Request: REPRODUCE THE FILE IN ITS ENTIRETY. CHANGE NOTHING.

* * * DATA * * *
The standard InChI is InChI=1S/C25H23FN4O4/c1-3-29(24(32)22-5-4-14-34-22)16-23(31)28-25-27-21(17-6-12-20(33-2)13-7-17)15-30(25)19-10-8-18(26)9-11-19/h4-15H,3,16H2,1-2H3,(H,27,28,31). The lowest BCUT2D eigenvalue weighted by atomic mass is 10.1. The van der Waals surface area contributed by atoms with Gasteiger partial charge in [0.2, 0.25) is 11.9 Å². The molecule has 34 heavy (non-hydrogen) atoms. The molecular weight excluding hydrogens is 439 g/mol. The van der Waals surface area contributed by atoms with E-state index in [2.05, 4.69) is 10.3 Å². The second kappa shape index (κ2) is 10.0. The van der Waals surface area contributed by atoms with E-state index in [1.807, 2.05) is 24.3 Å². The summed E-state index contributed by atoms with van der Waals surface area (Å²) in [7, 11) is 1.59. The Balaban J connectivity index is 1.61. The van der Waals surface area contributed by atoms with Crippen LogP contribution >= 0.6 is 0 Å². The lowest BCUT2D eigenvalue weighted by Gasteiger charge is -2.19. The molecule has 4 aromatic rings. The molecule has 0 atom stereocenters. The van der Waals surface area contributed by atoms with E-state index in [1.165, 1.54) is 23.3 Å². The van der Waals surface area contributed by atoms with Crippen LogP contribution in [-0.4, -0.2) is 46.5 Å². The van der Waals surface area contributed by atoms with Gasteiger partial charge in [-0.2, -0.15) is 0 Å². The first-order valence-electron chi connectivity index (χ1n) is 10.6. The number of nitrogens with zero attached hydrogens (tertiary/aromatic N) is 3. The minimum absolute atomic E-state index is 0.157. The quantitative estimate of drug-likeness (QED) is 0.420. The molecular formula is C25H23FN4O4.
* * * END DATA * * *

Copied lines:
The standard InChI is InChI=1S/C25H23FN4O4/c1-3-29(24(32)22-5-4-14-34-22)16-23(31)28-25-27-21(17-6-12-20(33-2)13-7-17)15-30(25)19-10-8-18(26)9-11-19/h4-15H,3,16H2,1-2H3,(H,27,28,31). The lowest BCUT2D eigenvalue weighted by atomic mass is 10.1. The van der Waals surface area contributed by atoms with Gasteiger partial charge in [0.2, 0.25) is 11.9 Å². The molecule has 34 heavy (non-hydrogen) atoms. The molecular weight excluding hydrogens is 439 g/mol. The van der Waals surface area contributed by atoms with E-state index in [2.05, 4.69) is 10.3 Å². The second kappa shape index (κ2) is 10.0. The van der Waals surface area contributed by atoms with E-state index in [1.807, 2.05) is 24.3 Å². The summed E-state index contributed by atoms with van der Waals surface area (Å²) in [7, 11) is 1.59. The Balaban J connectivity index is 1.61. The van der Waals surface area contributed by atoms with Crippen LogP contribution >= 0.6 is 0 Å². The lowest BCUT2D eigenvalue weighted by Gasteiger charge is -2.19. The molecule has 4 aromatic rings. The molecule has 0 atom stereocenters. The van der Waals surface area contributed by atoms with E-state index in [1.165, 1.54) is 23.3 Å². The van der Waals surface area contributed by atoms with Crippen LogP contribution in [-0.4, -0.2) is 46.5 Å². The van der Waals surface area contributed by atoms with Gasteiger partial charge in [-0.2, -0.15) is 0 Å². The first-order valence-electron chi connectivity index (χ1n) is 10.6. The number of nitrogens with zero attached hydrogens (tertiary/aromatic N) is 3. The minimum absolute atomic E-state index is 0.157. The quantitative estimate of drug-likeness (QED) is 0.420. The molecular formula is C25H23FN4O4.